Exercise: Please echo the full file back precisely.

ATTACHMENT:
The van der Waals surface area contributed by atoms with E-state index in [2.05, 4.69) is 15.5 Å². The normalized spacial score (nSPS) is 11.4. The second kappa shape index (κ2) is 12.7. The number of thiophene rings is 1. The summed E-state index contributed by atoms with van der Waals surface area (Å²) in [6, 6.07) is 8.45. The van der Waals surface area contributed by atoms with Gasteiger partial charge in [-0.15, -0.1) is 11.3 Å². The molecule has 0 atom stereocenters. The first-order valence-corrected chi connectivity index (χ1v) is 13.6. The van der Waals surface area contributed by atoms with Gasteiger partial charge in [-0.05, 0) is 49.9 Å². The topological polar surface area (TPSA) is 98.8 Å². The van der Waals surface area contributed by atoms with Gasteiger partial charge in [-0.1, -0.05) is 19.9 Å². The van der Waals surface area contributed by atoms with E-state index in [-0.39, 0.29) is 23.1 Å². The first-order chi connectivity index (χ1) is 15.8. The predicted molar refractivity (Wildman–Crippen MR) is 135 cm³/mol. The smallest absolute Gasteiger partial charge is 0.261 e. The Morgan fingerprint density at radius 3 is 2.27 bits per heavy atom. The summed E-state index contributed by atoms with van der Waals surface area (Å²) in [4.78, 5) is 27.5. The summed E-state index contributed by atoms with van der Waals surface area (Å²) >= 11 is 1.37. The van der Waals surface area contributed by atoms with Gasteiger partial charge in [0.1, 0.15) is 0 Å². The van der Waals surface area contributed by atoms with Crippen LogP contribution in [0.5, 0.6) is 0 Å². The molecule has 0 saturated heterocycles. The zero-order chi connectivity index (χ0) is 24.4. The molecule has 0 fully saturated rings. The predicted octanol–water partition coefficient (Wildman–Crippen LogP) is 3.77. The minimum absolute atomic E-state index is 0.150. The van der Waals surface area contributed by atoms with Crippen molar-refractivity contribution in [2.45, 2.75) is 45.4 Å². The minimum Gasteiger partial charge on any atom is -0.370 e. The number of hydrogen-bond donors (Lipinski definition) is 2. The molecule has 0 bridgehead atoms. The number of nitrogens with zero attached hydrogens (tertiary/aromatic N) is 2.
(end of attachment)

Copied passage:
The van der Waals surface area contributed by atoms with E-state index in [2.05, 4.69) is 15.5 Å². The normalized spacial score (nSPS) is 11.4. The second kappa shape index (κ2) is 12.7. The number of thiophene rings is 1. The summed E-state index contributed by atoms with van der Waals surface area (Å²) in [6, 6.07) is 8.45. The van der Waals surface area contributed by atoms with Gasteiger partial charge in [-0.15, -0.1) is 11.3 Å². The molecule has 0 atom stereocenters. The first-order valence-corrected chi connectivity index (χ1v) is 13.6. The van der Waals surface area contributed by atoms with Gasteiger partial charge in [-0.05, 0) is 49.9 Å². The topological polar surface area (TPSA) is 98.8 Å². The van der Waals surface area contributed by atoms with Gasteiger partial charge in [-0.1, -0.05) is 19.9 Å². The van der Waals surface area contributed by atoms with E-state index in [-0.39, 0.29) is 23.1 Å². The first-order chi connectivity index (χ1) is 15.8. The predicted molar refractivity (Wildman–Crippen MR) is 135 cm³/mol. The smallest absolute Gasteiger partial charge is 0.261 e. The Morgan fingerprint density at radius 3 is 2.27 bits per heavy atom. The summed E-state index contributed by atoms with van der Waals surface area (Å²) in [4.78, 5) is 27.5. The summed E-state index contributed by atoms with van der Waals surface area (Å²) >= 11 is 1.37. The van der Waals surface area contributed by atoms with Gasteiger partial charge in [0.1, 0.15) is 0 Å². The van der Waals surface area contributed by atoms with Crippen LogP contribution in [0.5, 0.6) is 0 Å². The molecule has 0 saturated heterocycles. The zero-order chi connectivity index (χ0) is 24.4. The molecule has 0 fully saturated rings. The predicted octanol–water partition coefficient (Wildman–Crippen LogP) is 3.77. The minimum absolute atomic E-state index is 0.150. The van der Waals surface area contributed by atoms with Crippen molar-refractivity contribution in [2.45, 2.75) is 45.4 Å². The minimum Gasteiger partial charge on any atom is -0.370 e. The number of hydrogen-bond donors (Lipinski definition) is 2. The molecule has 0 bridgehead atoms. The number of nitrogens with zero attached hydrogens (tertiary/aromatic N) is 2.